The rest of the tribe arrived, with a group of men bringing in a whole roast pig and women bearing trays of fruit and other foods.  Drums started to play, building to a crescendo and crashing to a stop as Mr. O’Leary stood up to say a blessing.
        Shin kept still as the canine spoke in the tribal dialect before sitting down.  The rest of the tribe sat down and the feast started.
        The Chinese girl enjoyed the food, knowing that she wouldn’t be eating as well as this in about a week.  About midway through the meal Mrs. O’Leary leaned over and asked, “Where are you from, Shin?”
        “China.  Well, I was born in Tientsin.”
        “Really!  I know the city well.  Your accent isn’t quite Chinese, though.  William and Esther here say you live on Spontoon.”
        “That’s right.”
        “Does your family live there too?”
        “My husband and I do.”  Shin smiled.  “Most of my family lives . . . on Krupmark Island.”
        Both older Gallups immediately turned to stare at her, ears pointed straight forward. 
        She hadn’t told them.
        Mr. O’Leary nodded sagely.  “Interesting place, so I’ve been told.  Tell me, Shin, are any of the Lord’s servants on Krupmark?”
        That depends on what ‘Lord’ you’re talking about.  The red panda shrugged.  “There’s one woman living there, that I know of,” she replied, carefully refraining from telling him that the woman also acted as a factor for some of the less reputable houses on The Beach.  “Oh, and then there’s Mad Mac.”
        “Who?” William Gallup asked.
        “I don’t really know much about him.”  Shin drew one knee up to her chest while her other leg stuck straight out.  “There’ve been stories, though – but he is, quite definitely, mad.  Used to be a priest of some sort or other, so I’m told.”
        “Ah, poor fellow,” Mrs. O’Leary said, shaking her head.  “Sean, we’ll have to remember him in our prayers tonight.”
        “So we will, Mary.”  He patted her paw reassuringly.

        A bit later, after a filling feast and hulas danced by the women and the men of the tribe, Shin stood up and walked to the extreme edge of the firelight.  She leaned against a tree and looked up at the stars.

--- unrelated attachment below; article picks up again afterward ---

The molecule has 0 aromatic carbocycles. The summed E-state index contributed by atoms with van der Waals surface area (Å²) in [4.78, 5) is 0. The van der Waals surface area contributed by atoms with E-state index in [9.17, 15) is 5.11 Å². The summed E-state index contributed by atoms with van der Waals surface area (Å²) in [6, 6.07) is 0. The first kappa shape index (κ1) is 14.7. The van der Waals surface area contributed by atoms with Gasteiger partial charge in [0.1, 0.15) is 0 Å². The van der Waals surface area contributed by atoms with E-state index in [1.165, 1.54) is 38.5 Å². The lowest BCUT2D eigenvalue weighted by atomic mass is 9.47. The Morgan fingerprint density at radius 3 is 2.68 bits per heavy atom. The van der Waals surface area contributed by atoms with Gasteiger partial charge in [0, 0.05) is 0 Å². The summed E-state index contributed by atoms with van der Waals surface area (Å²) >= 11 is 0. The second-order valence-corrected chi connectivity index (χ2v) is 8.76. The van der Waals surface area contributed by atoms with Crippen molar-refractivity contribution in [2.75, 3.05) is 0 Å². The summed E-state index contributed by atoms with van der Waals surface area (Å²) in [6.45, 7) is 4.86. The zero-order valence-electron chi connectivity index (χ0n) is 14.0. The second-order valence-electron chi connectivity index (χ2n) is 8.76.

“Looking for answers?”  She turned as Esther came up beside her. 
        “Just looking up.”  Shin’s teeth gleamed in the feeble light as she grinned.  “I’m taught to find my own answers.”
        “I see.  We didn’t know you lived on Krupmark.”
        “You didn’t ask.”  Shin straightened and faced the woman.  “Does that change things?  Are you going to fire me when we get back to Spontoon?”
        Esther gave a soft nickering chuckle.  “No.”
        That surprised her.
        “Why not?”
        “We believe that all people are inherently good, Shin.  And we think you’re a good pilot.”  Both women chuckled at that.
        Shin almost gave her usual and very obvious answer about Songmark training, but said, “I keep my end of a contract.  My family weren’t always on Krupmark.”
        “I’ll hold you to your contract then, and so will William, I’m sure.  We’ve arranged a bed for you with the Cuthbertson’s,” she said, naming the couple who ran the radio station, “and you can fly us back to Spontoon in the morning.”  A pause.  “Is Songmark really as tough as they say it is?”
        Shin thought a moment.
        “No.  It’s tougher.”


         The next day and over a hundred miles from Notrubble Atoll Shin finished plotting her position, tapped at a fuel gauge and frowned. 
        The elder Gallup saw her expression and asked, “Something wrong?”
        “Maybe.  We’re hitting strong headwinds and we may not have enough fuel to reach Spontoon,” Shin replied.  She glanced at the chart in her lap and noted the distances from their current position to the nearest islands.  “I suggest that we stop and refuel.  I’d feel safer with full tanks for the rest of the trip, William.”